IAEA chief: N.Korea reactor shutdown to be smooth

Updated: 2007-07-12 13:35

SEOUL - The head of the UN's atomic watchdog agency said Thursday he expects the shutdown of North Korea's nuclear reactor to go smoothly.

International Atomic Energy Agency chief Mohamed ElBaradei arrives to attend a conference at the Incheon International Airport, west of Seoul. [Agencies]
International Atomic Energy Agency inspectors are likely to arrive Saturday to monitor the shutdown of the Yongbyon reactor.

"I expect that operation to move smoothly. We already have an agreement on how to go about it," IAEA chief Mohamed ElBaradei told a press conference.

A preparatory IAEA mission visited North Korea last month to discuss arrangements for the monitoring mission.

"I am quite optimistic. This is a good step in the right direction," the IAEA chief said.

But he cautioned that full denuclearisation is "going to be a long process... it will take time to have a comprehensive solution."

North Korea has said it will consider shutting Yongbyon as soon as it receives a first shipment of compensatory fuel oil from South Korea. The shipment was due to leave later Thursday and arrive in the North Saturday.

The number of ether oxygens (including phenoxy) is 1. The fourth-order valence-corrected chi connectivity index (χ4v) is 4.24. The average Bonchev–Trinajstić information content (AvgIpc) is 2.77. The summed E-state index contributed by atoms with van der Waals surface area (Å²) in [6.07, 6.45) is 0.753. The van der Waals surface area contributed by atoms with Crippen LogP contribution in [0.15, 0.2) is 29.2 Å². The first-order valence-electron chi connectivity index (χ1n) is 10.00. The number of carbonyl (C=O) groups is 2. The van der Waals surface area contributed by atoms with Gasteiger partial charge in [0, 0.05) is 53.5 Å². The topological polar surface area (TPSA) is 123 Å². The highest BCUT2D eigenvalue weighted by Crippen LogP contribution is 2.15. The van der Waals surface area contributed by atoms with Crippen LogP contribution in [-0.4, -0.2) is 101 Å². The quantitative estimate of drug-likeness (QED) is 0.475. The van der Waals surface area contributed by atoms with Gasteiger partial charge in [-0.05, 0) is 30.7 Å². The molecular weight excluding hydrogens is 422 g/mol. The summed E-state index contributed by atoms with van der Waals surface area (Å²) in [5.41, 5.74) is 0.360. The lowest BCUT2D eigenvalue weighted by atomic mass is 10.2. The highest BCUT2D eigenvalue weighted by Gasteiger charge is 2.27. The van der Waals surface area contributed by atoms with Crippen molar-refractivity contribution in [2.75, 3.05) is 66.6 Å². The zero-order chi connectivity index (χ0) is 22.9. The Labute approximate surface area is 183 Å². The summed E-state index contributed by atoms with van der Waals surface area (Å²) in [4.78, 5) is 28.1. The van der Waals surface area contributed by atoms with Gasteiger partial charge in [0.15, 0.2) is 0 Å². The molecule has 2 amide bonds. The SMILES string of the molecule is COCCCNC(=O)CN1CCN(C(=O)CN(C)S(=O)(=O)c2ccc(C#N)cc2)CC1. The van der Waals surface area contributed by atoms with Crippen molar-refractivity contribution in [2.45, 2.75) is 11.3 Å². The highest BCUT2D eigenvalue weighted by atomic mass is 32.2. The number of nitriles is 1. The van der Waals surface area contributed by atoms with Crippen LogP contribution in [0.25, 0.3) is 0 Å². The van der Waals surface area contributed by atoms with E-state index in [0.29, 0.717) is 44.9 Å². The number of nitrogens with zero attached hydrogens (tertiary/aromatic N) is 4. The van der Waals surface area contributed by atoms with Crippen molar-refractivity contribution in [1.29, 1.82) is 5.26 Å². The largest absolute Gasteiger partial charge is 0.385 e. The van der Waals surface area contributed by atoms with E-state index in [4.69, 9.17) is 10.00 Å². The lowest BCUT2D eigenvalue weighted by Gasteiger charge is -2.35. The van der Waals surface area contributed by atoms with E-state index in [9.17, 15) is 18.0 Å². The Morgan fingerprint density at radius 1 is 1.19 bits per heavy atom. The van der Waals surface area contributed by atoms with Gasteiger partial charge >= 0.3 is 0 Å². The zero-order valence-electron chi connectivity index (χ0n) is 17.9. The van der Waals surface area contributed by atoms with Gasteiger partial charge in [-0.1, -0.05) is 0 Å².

The two Koreas, the United States, China, Russia and Japan, who have been meeting since 2003 to negotiate an end to the North's nuclear programmes, reached a deal in February.

Under the pact the energy-starved North will receive one million tons of fuel oil or equivalent aid, plus major diplomatic benefits and security guarantees, if it declares and dismantles all nuclear programmes.

Yongbyon's closure, to be rewarded with an initial 50,000 tons of oil from South Korea, is the first step.

ElBaradei said the second step would depend on the outcome of six-party talks, which are expected in Beijing next week.

"I hope all six parties make every effort to reach a comprehensive settlement," he said, expressing hope also that North Korea would eventually return to the nuclear Non-Proliferation Treaty.

He said a nuclear settlement would be "good for the DPRK (North Korea), good for Asia and for the international community."

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